Rabies-free by 2016? Cases on the rise this year instead

THE NUMBER of animal bites is seemingly on the rise this year based on first half data culled from the Department of Health as government officials called on the public to be more responsible pet owners.

During the departments’ World Rabies Day guesting in Kapehan sa Dabaw, DOH rabies program head Divene Hilario said that the number of animal bites in the first half already reached 18,979, which is coming closer to the total in 2014 which was 33,897.

About 90 percent of the 2014 cases were given proper medical attention when the victims went to health centers. In 2013, there were only 20,684 animal bite cases, but only about 88 percent of these victims sought medical attention.

Gracita Berguia, infectious diseases program head at the DOH, said that rabies is highly fatal but preventable.

Rafael Mercado, DA’s assistant director for research and regulations, said that based on a rabies diagnostic test of brain samples (from all over the region), the department found that there are 17 animals positive for rabies as of August. As reference, when they received samples from the city’s pound, out of the 53, three have found to be positive.

Even the stray dogs that do not appear to be aggressive, Mercado said, could potentially carry rabies. The DA is looking to vaccinate 332,000 dogs in the region as it allocated as much as 170,000 doses of vaccine for the program.

Both the DA and the DOH are targeting to have the region rabies-free by 2016. Mercado said that this can only be possible if owners practice responsible pet ownership. Owners are encouraged to bring their pets to centers where they can get their shots.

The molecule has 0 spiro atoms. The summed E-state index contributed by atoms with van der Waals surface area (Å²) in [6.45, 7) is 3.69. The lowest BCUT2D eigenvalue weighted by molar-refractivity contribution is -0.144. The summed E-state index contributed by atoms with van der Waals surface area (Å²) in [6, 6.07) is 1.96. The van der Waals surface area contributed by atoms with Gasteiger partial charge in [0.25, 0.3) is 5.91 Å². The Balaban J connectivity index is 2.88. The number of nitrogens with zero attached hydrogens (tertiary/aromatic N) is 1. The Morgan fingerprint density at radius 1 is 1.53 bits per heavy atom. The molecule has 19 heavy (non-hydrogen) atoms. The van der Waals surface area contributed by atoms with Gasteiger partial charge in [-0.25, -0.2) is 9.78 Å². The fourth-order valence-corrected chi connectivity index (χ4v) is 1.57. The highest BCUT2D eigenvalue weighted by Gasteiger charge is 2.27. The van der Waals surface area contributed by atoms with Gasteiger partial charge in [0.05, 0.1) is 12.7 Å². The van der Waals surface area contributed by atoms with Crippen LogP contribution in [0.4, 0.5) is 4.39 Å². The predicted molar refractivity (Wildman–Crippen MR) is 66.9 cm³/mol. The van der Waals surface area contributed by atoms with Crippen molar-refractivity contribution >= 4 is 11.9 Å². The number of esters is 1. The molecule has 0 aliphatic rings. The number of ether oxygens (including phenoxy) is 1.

Owning a pet, Mercado said, should cover caring, vaccination, shelter and taming.

The DOH encouraged pet owners to have their pet dogs immunized by a veterinarian against rabies at three months old and to never leave pet dogs roaming the streets by themselves.

As for human care, the DOH encourages those who have been bitten to be faithful to their medications. Berguia said that others do not complete their cycle of post-exposure prophylaxis because they do not return to health centers in their proper schedule.

Berguia said that a bulk of the P9 million budget for the rabies program in the region is dedicated to vaccines.

She also stressed the importance of basic first aid knowledge. The common mode of transmission is close contact with infected saliva: from bites to scratches.

“When you get bitten by an animal, wash the wound with soap and water immediately,” she said, explaining how rabies virus travels through the nerves at a slower pace as compared to other venoms that travel through the bloodstream.

Signs and symptoms of rabies include headache and fever, pain or numbness on the bite site, paralysis, muscle spasms and hydrophobia or aerophobia. If bitten by a stray dog and it can’t be observed, consult your physician immediately or head to nearest animal bite centers.

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